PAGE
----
By Jake Watt
12th March 2017

From first-time documentary director Otto Bell, executive producers Morgan Spurlock (‘Super Size Me’, ‘The Greatest Movie Ever Sold’) and Daisy Ridley (‘Star Wars: The Force Awakens’), ‘The Eagle Huntress’ is a beautiful film. Stunningly shot and fantastically rendered, it takes the slimmest of subject matter - a girl and her pet eagle - and spins it into an empowering journey into an alien wilderness and an unfamiliar culture.

‘The Eagle Huntress’ follows the story of Aisholpan, a sweet 13-year-old Kazakh girl from Mongolia. We watch her at school (she wants to study medicine and become a doctor) and with her nomadic family, spending their summers in a yurt in the Altai Mountains and winters in a house in town. As the daughter of a particularly celebrated hunter, Aisholpan wants to become the first female eagle hunter to compete in the annual Golden Eagle Festival at Ulgii. With her father Nurgaiv's help, she learns how to train golden eagles, and then captures and trains her own eaglet.


Tucked in between the festival and Aisholpan's first foray into winter time fox hunting are exquisite depictions of everyday nomadic life on the perilous steppe. Aisholpan and her young siblings play along the borders of their parent’s yurt as the austere mountains threaten to envelope their livelihood. You get a sense both of the dangers of living in such inhospitable lands and the allure of such an uncomplicated, insulated existence among grass, rock and pebbled riverbeds.

The film uses a variety of cameras to immerse the viewer in the story, including drones to capture the sweeping aerial views of the sublime vistas and a strap-on GoPro for a perilous mountain descent to an eagle’s nest. From the otherworldly beauty and bleakness of the mountains of western Mongolia to the bustling city of Ulgii, the slow-motion action of the eagles in flight to the intimate footage of the family sharing a meal, ‘The Eagle Huntress’ is a visual delight.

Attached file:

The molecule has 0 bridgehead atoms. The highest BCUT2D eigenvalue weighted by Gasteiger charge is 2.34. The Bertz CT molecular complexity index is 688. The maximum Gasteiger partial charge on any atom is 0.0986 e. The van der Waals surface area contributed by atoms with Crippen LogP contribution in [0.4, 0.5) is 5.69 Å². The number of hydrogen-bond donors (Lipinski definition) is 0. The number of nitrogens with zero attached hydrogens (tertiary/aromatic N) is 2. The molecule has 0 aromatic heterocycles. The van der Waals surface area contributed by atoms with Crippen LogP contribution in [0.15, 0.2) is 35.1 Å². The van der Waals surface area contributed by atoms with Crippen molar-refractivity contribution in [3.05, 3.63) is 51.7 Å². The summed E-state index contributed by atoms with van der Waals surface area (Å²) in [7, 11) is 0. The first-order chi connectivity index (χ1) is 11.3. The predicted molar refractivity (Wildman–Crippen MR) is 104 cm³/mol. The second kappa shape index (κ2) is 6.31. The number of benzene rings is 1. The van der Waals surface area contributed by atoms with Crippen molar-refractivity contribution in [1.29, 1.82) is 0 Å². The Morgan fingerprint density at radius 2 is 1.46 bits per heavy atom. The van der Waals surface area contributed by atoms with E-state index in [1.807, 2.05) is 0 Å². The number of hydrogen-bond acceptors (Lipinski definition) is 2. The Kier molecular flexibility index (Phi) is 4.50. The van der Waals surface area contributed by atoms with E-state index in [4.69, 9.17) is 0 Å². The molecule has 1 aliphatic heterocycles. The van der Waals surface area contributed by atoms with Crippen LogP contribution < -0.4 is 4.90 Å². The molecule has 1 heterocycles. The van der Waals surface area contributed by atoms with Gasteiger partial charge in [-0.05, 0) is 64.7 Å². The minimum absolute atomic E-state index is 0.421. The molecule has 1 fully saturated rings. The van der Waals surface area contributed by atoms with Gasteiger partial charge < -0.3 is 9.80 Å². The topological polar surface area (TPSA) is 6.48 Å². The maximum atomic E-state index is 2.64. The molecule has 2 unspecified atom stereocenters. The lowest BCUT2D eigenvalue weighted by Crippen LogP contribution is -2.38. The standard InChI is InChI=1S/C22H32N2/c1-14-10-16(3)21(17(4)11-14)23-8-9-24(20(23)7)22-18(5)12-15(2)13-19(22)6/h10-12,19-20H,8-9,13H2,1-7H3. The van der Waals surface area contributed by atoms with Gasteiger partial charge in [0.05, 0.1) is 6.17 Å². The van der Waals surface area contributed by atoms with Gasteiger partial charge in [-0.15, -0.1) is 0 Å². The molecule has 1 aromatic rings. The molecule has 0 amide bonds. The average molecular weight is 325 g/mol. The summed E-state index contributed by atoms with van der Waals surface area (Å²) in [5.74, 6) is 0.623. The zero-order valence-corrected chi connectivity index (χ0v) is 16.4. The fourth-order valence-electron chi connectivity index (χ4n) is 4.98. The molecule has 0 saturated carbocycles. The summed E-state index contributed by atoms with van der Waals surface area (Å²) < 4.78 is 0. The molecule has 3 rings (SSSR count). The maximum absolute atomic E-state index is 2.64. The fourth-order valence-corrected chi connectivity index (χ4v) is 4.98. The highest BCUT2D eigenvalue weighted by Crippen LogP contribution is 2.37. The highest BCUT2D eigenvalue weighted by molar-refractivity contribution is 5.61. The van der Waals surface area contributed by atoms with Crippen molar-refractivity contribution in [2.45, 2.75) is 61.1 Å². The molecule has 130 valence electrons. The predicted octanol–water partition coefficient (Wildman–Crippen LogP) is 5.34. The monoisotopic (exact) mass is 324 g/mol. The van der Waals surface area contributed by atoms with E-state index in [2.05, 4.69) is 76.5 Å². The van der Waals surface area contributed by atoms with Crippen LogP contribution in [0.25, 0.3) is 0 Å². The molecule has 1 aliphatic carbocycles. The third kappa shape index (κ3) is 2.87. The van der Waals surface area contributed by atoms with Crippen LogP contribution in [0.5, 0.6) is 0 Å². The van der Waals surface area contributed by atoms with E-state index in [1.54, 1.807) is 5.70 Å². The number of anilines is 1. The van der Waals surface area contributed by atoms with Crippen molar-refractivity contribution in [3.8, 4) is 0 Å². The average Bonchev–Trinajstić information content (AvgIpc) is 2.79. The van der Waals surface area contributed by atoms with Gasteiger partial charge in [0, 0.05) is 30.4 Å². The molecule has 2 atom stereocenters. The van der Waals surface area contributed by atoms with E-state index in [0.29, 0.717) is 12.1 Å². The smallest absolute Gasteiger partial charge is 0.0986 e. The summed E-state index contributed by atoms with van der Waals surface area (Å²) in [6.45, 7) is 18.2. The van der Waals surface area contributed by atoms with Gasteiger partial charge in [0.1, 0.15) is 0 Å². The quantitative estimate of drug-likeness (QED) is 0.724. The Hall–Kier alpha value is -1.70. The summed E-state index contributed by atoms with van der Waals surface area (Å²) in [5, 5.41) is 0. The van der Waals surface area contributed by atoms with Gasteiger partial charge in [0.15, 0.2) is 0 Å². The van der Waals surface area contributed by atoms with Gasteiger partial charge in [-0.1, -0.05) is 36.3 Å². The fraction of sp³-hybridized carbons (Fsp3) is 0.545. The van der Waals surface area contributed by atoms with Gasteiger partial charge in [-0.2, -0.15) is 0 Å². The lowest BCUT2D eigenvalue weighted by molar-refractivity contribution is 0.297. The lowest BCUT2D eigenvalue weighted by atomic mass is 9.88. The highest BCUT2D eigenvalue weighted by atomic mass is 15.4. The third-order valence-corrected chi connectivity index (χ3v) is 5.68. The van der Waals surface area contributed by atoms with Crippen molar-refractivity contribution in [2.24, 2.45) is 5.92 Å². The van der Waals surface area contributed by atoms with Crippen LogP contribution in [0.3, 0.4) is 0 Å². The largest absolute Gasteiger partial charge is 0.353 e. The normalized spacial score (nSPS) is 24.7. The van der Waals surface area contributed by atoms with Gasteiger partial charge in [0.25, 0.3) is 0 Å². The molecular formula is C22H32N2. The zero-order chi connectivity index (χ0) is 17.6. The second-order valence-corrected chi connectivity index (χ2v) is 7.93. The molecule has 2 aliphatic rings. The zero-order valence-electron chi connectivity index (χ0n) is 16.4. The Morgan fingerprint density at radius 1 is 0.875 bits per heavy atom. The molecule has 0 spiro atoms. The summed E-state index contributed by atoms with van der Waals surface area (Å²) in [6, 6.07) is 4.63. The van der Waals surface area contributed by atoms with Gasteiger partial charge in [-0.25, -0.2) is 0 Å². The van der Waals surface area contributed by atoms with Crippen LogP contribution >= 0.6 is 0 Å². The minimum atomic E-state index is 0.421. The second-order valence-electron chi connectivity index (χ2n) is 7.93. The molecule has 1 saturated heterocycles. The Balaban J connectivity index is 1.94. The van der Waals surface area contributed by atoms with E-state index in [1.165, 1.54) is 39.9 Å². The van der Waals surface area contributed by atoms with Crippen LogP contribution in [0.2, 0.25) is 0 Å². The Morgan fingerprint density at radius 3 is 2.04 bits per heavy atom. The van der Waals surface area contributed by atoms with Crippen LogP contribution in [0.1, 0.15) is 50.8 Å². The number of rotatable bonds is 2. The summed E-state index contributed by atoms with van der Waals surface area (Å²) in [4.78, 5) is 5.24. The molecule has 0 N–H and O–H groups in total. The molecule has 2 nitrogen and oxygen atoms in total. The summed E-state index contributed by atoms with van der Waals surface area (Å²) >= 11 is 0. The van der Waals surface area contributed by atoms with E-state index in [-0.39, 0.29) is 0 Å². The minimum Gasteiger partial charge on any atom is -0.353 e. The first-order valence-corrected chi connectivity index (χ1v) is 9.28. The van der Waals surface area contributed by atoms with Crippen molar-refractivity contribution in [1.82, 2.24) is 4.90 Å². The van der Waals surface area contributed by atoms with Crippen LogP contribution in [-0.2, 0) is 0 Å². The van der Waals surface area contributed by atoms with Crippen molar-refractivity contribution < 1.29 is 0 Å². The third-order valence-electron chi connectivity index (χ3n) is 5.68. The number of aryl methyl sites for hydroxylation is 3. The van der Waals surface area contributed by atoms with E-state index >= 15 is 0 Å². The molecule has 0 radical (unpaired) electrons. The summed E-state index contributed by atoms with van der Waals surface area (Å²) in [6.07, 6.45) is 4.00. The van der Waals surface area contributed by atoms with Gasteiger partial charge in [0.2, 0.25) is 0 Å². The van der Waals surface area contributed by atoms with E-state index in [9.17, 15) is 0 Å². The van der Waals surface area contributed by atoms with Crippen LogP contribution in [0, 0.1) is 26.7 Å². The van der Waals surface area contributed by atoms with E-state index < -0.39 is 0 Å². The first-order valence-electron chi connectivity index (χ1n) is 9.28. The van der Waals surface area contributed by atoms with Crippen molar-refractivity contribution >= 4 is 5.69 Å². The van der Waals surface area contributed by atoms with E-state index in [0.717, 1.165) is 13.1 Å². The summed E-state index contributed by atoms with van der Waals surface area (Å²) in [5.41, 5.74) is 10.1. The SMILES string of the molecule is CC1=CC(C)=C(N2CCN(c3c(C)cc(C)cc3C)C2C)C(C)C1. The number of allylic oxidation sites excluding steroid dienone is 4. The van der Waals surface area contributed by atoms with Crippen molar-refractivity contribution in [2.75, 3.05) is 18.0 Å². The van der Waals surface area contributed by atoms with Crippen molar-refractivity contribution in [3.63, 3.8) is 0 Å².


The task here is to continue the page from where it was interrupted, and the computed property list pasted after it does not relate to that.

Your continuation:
Pulling double duties as both executive producer and narrator, Daisy Ridley’s crisp British tones are used sparsely but effectively. Jeff Peters’ film score, featuring the stirring ‘Angel by the Wings’ by Australian singer Sia, is also pleasantly low-key yet employed for blockbuster-esque impact during a number of heart-swelling moments.

Stunningly shot and fantastically rendered, it takes the slimmest of subject matter and spins it into an empowering journey.

Occasionally, we are reminded that ‘The Eagle Huntress’ is still a low-budget documentary from a freshly-minted filmmaker. The storyline feels clumsily shepherded by the director, with reality blurred to make the journey of the young eagle huntress appear even more difficult. Several interviews and sequences in the film are edited out of chronological order to emphasise the film’s strongly feminist message. Furthermore, if you are aware of the camera and its placement, it's impossible not to notice that several shots were staged, like the afore-mentioned mountain descent.

These narrative tricks hardly seem necessary given the subject. As much as the film attempts to draw focus on to the negative attitudes of the traditional Mongolian hunters towards a female interloper, the real highlight is the tremendous joy of Aishoplan’s father, who is plainly supportive of his young daughter’s aspirations. The empathy and shared love of the task and each other is never less than inspiring.

As a complete work, the documentary is not without flaws, but the unique story and the jaw-dropping beauty of the Altai mountain range easily transcend any missteps on the part of the film-maker. This is simply an amazing story, mainly due to the glowing Aisholplan. Her steadfast love for her family, spirit in the face of adversity and uncompromising zeal for the sport she loves so very much is enough to rank ‘The Eagle Huntress’ among the best coming-of-age stories.

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